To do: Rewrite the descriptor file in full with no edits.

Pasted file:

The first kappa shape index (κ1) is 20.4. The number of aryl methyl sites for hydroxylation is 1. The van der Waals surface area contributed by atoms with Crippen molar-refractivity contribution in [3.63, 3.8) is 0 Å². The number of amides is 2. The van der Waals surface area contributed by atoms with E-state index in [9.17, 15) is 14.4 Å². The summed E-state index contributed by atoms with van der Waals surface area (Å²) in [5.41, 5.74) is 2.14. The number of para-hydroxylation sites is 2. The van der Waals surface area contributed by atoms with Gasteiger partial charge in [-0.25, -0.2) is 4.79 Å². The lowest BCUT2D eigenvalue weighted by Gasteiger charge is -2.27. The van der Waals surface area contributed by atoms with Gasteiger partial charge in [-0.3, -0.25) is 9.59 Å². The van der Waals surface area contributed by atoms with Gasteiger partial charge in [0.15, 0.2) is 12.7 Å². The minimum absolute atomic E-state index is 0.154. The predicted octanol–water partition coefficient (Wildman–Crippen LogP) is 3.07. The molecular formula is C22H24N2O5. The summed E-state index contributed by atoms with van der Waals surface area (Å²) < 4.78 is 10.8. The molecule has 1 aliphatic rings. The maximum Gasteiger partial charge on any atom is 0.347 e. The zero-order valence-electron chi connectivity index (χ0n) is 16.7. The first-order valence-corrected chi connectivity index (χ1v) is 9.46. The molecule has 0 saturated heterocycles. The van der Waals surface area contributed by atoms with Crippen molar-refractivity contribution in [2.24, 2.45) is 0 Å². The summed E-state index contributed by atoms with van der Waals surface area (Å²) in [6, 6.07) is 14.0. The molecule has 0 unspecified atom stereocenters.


The first kappa shape index (κ1) is 20.4. The number of aryl methyl sites for hydroxylation is 1. The van der Waals surface area contributed by atoms with Crippen molar-refractivity contribution in [3.63, 3.8) is 0 Å². The number of amides is 2. The van der Waals surface area contributed by atoms with E-state index in [9.17, 15) is 14.4 Å². The summed E-state index contributed by atoms with van der Waals surface area (Å²) in [5.41, 5.74) is 2.14. The number of para-hydroxylation sites is 2. The van der Waals surface area contributed by atoms with Gasteiger partial charge in [-0.25, -0.2) is 4.79 Å². The lowest BCUT2D eigenvalue weighted by Gasteiger charge is -2.27. The van der Waals surface area contributed by atoms with Gasteiger partial charge in [-0.3, -0.25) is 9.59 Å². The van der Waals surface area contributed by atoms with Gasteiger partial charge in [0.15, 0.2) is 12.7 Å². The minimum absolute atomic E-state index is 0.154. The predicted octanol–water partition coefficient (Wildman–Crippen LogP) is 3.07. The molecular formula is C22H24N2O5. The summed E-state index contributed by atoms with van der Waals surface area (Å²) < 4.78 is 10.8. The molecule has 1 aliphatic rings. The maximum Gasteiger partial charge on any atom is 0.347 e. The zero-order valence-electron chi connectivity index (χ0n) is 16.7. The first-order valence-corrected chi connectivity index (χ1v) is 9.46. The molecule has 0 saturated heterocycles. The van der Waals surface area contributed by atoms with Crippen molar-refractivity contribution in [2.24, 2.45) is 0 Å². The summed E-state index contributed by atoms with van der Waals surface area (Å²) in [6, 6.07) is 14.0. The molecule has 0 unspecified atom stereocenters.